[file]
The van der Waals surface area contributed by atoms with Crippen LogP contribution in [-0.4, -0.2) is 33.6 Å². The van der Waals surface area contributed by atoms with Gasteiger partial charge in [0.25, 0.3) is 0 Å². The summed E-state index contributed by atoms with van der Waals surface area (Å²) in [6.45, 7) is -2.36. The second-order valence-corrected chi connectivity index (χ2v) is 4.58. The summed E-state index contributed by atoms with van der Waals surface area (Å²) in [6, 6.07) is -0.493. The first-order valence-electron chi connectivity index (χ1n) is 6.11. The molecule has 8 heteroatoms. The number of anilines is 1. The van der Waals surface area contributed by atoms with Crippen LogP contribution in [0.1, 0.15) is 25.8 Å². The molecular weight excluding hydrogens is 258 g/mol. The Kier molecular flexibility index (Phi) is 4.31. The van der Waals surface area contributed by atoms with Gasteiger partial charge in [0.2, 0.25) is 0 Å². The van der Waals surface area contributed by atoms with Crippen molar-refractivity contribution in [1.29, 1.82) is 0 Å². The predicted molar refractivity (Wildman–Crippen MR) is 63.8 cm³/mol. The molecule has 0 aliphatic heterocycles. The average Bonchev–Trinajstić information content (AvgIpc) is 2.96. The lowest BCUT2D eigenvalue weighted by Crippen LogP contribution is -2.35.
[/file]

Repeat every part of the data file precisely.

The van der Waals surface area contributed by atoms with Crippen LogP contribution in [-0.4, -0.2) is 33.6 Å². The van der Waals surface area contributed by atoms with Gasteiger partial charge in [0.25, 0.3) is 0 Å². The summed E-state index contributed by atoms with van der Waals surface area (Å²) in [6.45, 7) is -2.36. The second-order valence-corrected chi connectivity index (χ2v) is 4.58. The summed E-state index contributed by atoms with van der Waals surface area (Å²) in [6, 6.07) is -0.493. The first-order valence-electron chi connectivity index (χ1n) is 6.11. The molecule has 8 heteroatoms. The number of anilines is 1. The van der Waals surface area contributed by atoms with Crippen LogP contribution in [0.1, 0.15) is 25.8 Å². The molecular weight excluding hydrogens is 258 g/mol. The Kier molecular flexibility index (Phi) is 4.31. The van der Waals surface area contributed by atoms with Gasteiger partial charge in [0.2, 0.25) is 0 Å². The van der Waals surface area contributed by atoms with Crippen molar-refractivity contribution in [1.29, 1.82) is 0 Å². The predicted molar refractivity (Wildman–Crippen MR) is 63.8 cm³/mol. The molecule has 0 aliphatic heterocycles. The average Bonchev–Trinajstić information content (AvgIpc) is 2.96. The lowest BCUT2D eigenvalue weighted by Crippen LogP contribution is -2.35.